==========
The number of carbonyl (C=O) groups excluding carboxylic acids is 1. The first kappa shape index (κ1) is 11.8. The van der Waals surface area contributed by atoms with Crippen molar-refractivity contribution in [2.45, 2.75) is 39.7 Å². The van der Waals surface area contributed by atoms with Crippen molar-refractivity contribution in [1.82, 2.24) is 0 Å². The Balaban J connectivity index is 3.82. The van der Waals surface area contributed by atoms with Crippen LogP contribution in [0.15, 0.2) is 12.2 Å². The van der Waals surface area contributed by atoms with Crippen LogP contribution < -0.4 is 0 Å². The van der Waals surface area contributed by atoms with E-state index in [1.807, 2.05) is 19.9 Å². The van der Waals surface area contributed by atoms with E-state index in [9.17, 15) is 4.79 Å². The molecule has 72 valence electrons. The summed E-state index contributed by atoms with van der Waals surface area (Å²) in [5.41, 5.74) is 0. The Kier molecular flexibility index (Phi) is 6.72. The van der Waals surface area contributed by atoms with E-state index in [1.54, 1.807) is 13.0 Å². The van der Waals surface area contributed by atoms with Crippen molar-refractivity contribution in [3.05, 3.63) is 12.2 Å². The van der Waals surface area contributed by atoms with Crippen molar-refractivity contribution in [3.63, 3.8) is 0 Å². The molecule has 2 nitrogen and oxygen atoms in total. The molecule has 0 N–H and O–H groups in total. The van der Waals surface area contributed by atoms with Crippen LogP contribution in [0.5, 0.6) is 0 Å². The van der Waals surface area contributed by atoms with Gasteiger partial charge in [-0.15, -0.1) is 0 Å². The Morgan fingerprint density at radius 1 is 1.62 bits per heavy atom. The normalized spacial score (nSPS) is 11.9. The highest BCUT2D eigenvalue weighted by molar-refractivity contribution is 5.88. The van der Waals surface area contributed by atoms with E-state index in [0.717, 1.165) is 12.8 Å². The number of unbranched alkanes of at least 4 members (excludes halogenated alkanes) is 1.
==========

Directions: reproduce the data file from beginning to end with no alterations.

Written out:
The number of carbonyl (C=O) groups excluding carboxylic acids is 1. The first kappa shape index (κ1) is 11.8. The van der Waals surface area contributed by atoms with Crippen molar-refractivity contribution in [2.45, 2.75) is 39.7 Å². The van der Waals surface area contributed by atoms with Crippen molar-refractivity contribution in [1.82, 2.24) is 0 Å². The Balaban J connectivity index is 3.82. The van der Waals surface area contributed by atoms with Crippen LogP contribution in [0.15, 0.2) is 12.2 Å². The van der Waals surface area contributed by atoms with Crippen LogP contribution < -0.4 is 0 Å². The van der Waals surface area contributed by atoms with E-state index in [1.807, 2.05) is 19.9 Å². The van der Waals surface area contributed by atoms with E-state index in [9.17, 15) is 4.79 Å². The molecule has 72 valence electrons. The summed E-state index contributed by atoms with van der Waals surface area (Å²) in [5.41, 5.74) is 0. The Kier molecular flexibility index (Phi) is 6.72. The van der Waals surface area contributed by atoms with E-state index in [1.54, 1.807) is 13.0 Å². The van der Waals surface area contributed by atoms with Crippen molar-refractivity contribution in [3.05, 3.63) is 12.2 Å². The van der Waals surface area contributed by atoms with Crippen molar-refractivity contribution in [3.63, 3.8) is 0 Å². The molecule has 2 nitrogen and oxygen atoms in total. The molecule has 0 N–H and O–H groups in total. The van der Waals surface area contributed by atoms with Crippen LogP contribution in [0.5, 0.6) is 0 Å². The van der Waals surface area contributed by atoms with Gasteiger partial charge in [-0.15, -0.1) is 0 Å². The Morgan fingerprint density at radius 1 is 1.62 bits per heavy atom. The normalized spacial score (nSPS) is 11.9. The highest BCUT2D eigenvalue weighted by molar-refractivity contribution is 5.88. The van der Waals surface area contributed by atoms with E-state index in [0.717, 1.165) is 12.8 Å². The number of unbranched alkanes of at least 4 members (excludes halogenated alkanes) is 1.